Chris Caldwell and Zeek Earl’s debut feature, Prospect—which adapts their short film of the same name—is a lot of things. It’s a stripped-down, retro-futuristic sci-fi narrative. It’s the story of an angry, frustrated young woman coming into her own and finding her true strength. And it’s a slow-burn, morally ambiguous western saga about two unlikely partners who are never sure they can trust one another, but may have no other choice. Except, you know, with space helmets instead of cowboy hats. Taken together, it’s a tight, promising introduction to these filmmakers.
A father (Jay Duplass, Landline) and his teen daughter, Cee (Sophie Thatcher, The Exorcist), land on a remote forest moon on a dangerous, ticking-clock mission to mine a precious alien resource. Once there, they encounter Ezra (Pedro Pascal, Game of Thrones), a treacherous space-frontier prospector. Motives and loyalties are tested as they try to grab what riches they can, survive the savage landscape and toxic environment, and make it back to their ship before their ride leaves them stranded.
Prospect certainly presents a case of a movie doing a lot with very little and relies on concept and cleverness instead of big budgets and spectacle level special effects. Inventive set, costume, and production design harken back to an earlier era of science fiction. Filmed in Washington’s Olympic National Park, with soft, dreamy lighting, the dense, lush evergreens, ferns, moss, and foliage paint a picture simultaneously familiar and alien. Nearly every element feels both grounded and fantastic at the same time. This extends to the world building as well.
Caldwell and Earl’s script offers vast ideas within a limited scope. They don’t try to overwhelm with information and explanations. Instead, they dole out just enough specific details and tell us what we need to know, no more. They hint at grander vistas. We know there’s a sprawling, complex world out there, but while they nod that direction, they focus on this one small slice. What they do appears deceptively simple, but it’s quite complex, delicate, and impressive.
For all the construction and flourishes—and Prospect is quite a lovely film, lensed by Earl himself—it’s the performances that carry the day. Relative newcomer Sophie Thatcher shines bright as the strongest, most authentic character in the film—she portrays both a teen frustrated with her father, but also a capable second on a mission through space. She has to step up in a hurry, and does, but not without earnest stumbles and setbacks. Through it all, Thatcher’s natural and nuanced, no easy feat considering she spends most of the movie in a helmet acting through a glass faceplate.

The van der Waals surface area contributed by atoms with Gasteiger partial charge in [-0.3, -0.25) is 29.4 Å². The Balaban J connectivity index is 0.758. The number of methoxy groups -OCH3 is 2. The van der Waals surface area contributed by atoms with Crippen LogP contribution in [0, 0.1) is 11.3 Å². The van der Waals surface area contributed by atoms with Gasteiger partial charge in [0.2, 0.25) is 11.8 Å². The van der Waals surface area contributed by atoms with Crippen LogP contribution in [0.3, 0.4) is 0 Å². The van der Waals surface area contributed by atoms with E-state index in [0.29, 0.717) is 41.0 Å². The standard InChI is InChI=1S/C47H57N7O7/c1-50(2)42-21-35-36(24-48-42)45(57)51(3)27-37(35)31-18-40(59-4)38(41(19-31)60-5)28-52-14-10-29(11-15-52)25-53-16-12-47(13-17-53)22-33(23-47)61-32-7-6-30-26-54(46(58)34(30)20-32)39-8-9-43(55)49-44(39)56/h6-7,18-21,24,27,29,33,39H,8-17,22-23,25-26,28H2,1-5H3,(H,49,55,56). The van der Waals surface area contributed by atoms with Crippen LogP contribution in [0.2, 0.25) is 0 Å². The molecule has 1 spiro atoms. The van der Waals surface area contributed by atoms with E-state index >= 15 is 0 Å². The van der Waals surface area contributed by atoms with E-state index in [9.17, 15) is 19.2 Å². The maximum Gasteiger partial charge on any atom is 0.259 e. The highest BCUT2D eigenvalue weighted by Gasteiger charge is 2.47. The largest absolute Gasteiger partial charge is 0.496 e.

And Thatcher more than holds her own with Pedro Pascal, who’s fantastic in his own right. The two have excellent chemistry, which is important as Prospect largely becomes a two-hander where they’re literally bound together. Full of allure and wit, Pascal clearly has a blast playing the ambiguous sci-fi desperado. With an aww-shucks charm, scheming glint in his eye, and proclivity for flowery speech, Ezra charms and smooth talks his way through ferocious locals, alien hazards, and one harrowing pickle after another. But despite it all, neither Cee nor the audience are never entirely certain of his motivations or loyalties.
Prospect could have honed in more on the relationship between Cee and Ezra—it never fully explores the interesting pseudo-father-daughter dynamic. While the stakes are high on a practical level—they need to survive antagonistic encounters, grab what they can, and get the hell off this rock—the emotional stakes leave something to be desired. A lack of total investment remains the film’s biggest weakness. It’s often thrilling moment to moment, and the characters offer plenty of intrigue, but it misses that true hook.
Quirky, idiosyncratic sci-fi, Prospect has a sense of awe and scope despite limited resources. Carried by fantastic performances and ambitious ideas, this serves as a promising calling card for Chris Caldwell and Zeek Earl. [Grade B]
This is an expanded reprint of a review from the Seattle International Film Festival.
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